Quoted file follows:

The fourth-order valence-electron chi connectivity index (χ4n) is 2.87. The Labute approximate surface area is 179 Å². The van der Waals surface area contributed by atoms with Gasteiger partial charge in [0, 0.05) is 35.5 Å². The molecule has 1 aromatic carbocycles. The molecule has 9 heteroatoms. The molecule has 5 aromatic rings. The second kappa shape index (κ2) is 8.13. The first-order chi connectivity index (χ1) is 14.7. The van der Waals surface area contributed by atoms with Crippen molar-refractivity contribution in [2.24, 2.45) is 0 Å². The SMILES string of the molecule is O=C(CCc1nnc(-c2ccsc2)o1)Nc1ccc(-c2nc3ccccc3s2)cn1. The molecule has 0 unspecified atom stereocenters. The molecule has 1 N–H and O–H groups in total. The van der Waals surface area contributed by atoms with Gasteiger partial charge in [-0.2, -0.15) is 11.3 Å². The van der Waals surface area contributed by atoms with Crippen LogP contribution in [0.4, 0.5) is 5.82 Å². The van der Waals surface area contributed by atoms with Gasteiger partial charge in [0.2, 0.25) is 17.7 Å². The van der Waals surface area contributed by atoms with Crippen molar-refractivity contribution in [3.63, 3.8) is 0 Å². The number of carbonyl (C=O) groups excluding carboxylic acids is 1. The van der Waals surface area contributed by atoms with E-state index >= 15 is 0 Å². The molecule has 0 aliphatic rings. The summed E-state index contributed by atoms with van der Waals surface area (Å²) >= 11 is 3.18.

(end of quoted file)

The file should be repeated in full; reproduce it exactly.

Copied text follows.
The fourth-order valence-electron chi connectivity index (χ4n) is 2.87. The Labute approximate surface area is 179 Å². The van der Waals surface area contributed by atoms with Gasteiger partial charge in [0, 0.05) is 35.5 Å². The molecule has 1 aromatic carbocycles. The molecule has 9 heteroatoms. The molecule has 5 aromatic rings. The second kappa shape index (κ2) is 8.13. The first-order chi connectivity index (χ1) is 14.7. The van der Waals surface area contributed by atoms with Crippen molar-refractivity contribution in [2.24, 2.45) is 0 Å². The SMILES string of the molecule is O=C(CCc1nnc(-c2ccsc2)o1)Nc1ccc(-c2nc3ccccc3s2)cn1. The molecule has 0 unspecified atom stereocenters. The molecule has 1 N–H and O–H groups in total. The van der Waals surface area contributed by atoms with Gasteiger partial charge in [-0.2, -0.15) is 11.3 Å². The van der Waals surface area contributed by atoms with Crippen LogP contribution in [0.4, 0.5) is 5.82 Å². The van der Waals surface area contributed by atoms with Gasteiger partial charge in [0.2, 0.25) is 17.7 Å². The van der Waals surface area contributed by atoms with Crippen molar-refractivity contribution in [3.63, 3.8) is 0 Å². The number of carbonyl (C=O) groups excluding carboxylic acids is 1. The van der Waals surface area contributed by atoms with E-state index >= 15 is 0 Å². The molecule has 0 aliphatic rings. The summed E-state index contributed by atoms with van der Waals surface area (Å²) >= 11 is 3.18.